Taming St. Patrick's Daze
The drinking has already begun. You might be reading this first thing Friday, but somewhere on the University of Illinois at Urbana-Champaign campus, students are pounding beers. They've been up since dawn on this "Unofficial St. Patrick's Day," ready to hit the bars before noon and keep it going throughout the weekend.
Somewhere on campus an administrator has a headache. How much debauchery will there be today? A professor is planning his class but wondering how many students will show. And will they be sober? A police officer is preparing to issue her first alcohol citation of the day. What will be the final tally?
Nearly every year at Illinois, the real St. Patrick's Day falls over spring break. As a way to make up for lost money, local bars began to celebrate an "unofficial" day of revelry at a time when students are still on campus.
University leaders have never been fond of the celebration, but this year one high-ranking official has taken a more public stand. Richard Herman, Illinois's chancellor, told the Champaign City Council this week that he'd like to see the event abolished -- or at least greatly curtailed.
“We’re working hard to build our reputation," said Robin Kaler, a university spokeswoman. "When you have an event like this that brands you as a party school, that doesn’t help build an image as a world-class research institution.”
Especially when the event might be doubling in length. A local bar owner is promoting this year's celebration as a Friday and Saturday event, though some other local owners haven't warmed up to the idea.
Herman has suggested not opening bars until 5 p.m. either today or Saturday (taverns typically let students in well before noon for the event), and setting a temporary 21-year-old age limit to enter (19-year-olds are commonly allowed into establishments but cannot drink.)
No action was taken on the chancellor's proposals, but the city has made its own stand. Champaign's mayor, under his authority as liquor commissioner, issued an emergency order regulating the sale of alcohol in licensed liquor establishments for today and Saturday.
Under that order, bars in town can't serve alcohol before 11 a.m., or serve pitchers of beer or shots of hard liquor. Drinks must be served in paper or plastic cups, and a doorman over the age of 21 is required to check identification during all hours of operation. The mayor's office is also sticking to a one-keg-per-off-campus-residence policy.
Even so, local hospitals are gearing up for a busy weekend. (Two years ago, a recent Illinois graduate died on "Unofficial" day when she fell off her motorcycle.) Last year, police gave out more than 150 alcohol-related citations, Kaler said. That's up from just over 100 the previous year -- which the university sees as a sign of the event's growth.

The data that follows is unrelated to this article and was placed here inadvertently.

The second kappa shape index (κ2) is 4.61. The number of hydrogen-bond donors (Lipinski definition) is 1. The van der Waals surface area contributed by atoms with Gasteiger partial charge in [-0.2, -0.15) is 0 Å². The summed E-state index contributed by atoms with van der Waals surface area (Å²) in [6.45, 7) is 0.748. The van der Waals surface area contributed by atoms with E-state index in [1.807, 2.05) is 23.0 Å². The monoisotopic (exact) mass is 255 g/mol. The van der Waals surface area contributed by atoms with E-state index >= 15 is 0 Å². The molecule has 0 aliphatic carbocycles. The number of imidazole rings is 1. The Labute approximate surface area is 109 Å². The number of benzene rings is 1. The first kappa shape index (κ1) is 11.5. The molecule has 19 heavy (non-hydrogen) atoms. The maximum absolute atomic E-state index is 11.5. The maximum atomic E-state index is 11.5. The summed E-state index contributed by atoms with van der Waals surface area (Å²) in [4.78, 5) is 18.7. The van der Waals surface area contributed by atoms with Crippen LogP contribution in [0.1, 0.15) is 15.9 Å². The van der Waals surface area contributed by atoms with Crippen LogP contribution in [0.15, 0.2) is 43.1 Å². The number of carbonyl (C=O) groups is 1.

The majority of offenders aren't Illinois students, Kaler said. They are people -- students or otherwise -- who are visiting campus for the weekend.
The second-semester bash is common to many colleges; it just happens that Illinois's is among the first on the calendar. Administrators can do little to regulate the actions of students away from campus, but in a time of much concern over liability and safety, they are exerting greater control of what happens within their borders.
For the second straight year, Herman sent a letter to parents asking them to talk to students about their conduct over the weekend. Illinois's provost sent a message to faculty and other staff reminding them that the "university does not support or condone this [business] promotion,"and giving professors advice on dealing with disruptive students. (The message: Avoid confrontation and seek assistance.)
Student affairs and academic affairs staff will be walking through academic buildings where drunken students have visited in past years. Ushers from the basketball arena will be used to check students for illegal drinks as they're entering buildings and rooms. Campus police officers are being stationed near the buildings, and the university has set in place a no-guest policy in dorms over the weekend.
Marella Maybell, an Illinois sophomore, said despite the university's efforts, the event continues to put Illinois in a bad light. Cracking down on students who bring guests to campus won't do the trick, she added, because visitors will just stay in hotels.
"Sure, there will be tickets, citations and arrests, but for what? So they can post bail and go back to drinking," Maybell said. "The only way to fix the mayhem that happens on this campus year after year is to drastically modify the type of events that are being pubbed, or if all else fails, cancel it."
Stuart Warren, an Illinois senior, said that while the event has grown over the years, the university's increased action hasn't been an effective counter.
"If anything the attempts to crack down are getting more people interested," he said, adding that if students aren't drinking in bars they will do so unsupervised on campus.
Or, as some hope, they'll be playing video games and eating popcorn. For this year's event, the Religious Worker's Association, an interfaith campus group, is sponsoring alcohol-free alternatives across the campus. One event is being held at McKinley Memorial Presbyterian Church, which is a block away from many of the bars.
"The thought was rather than complain about the problem, because it becomes a big drunken party for many, let's provide alternatives for those who don't drink or may be on the fence," said Rev. Keith Harris, an associate pastor.
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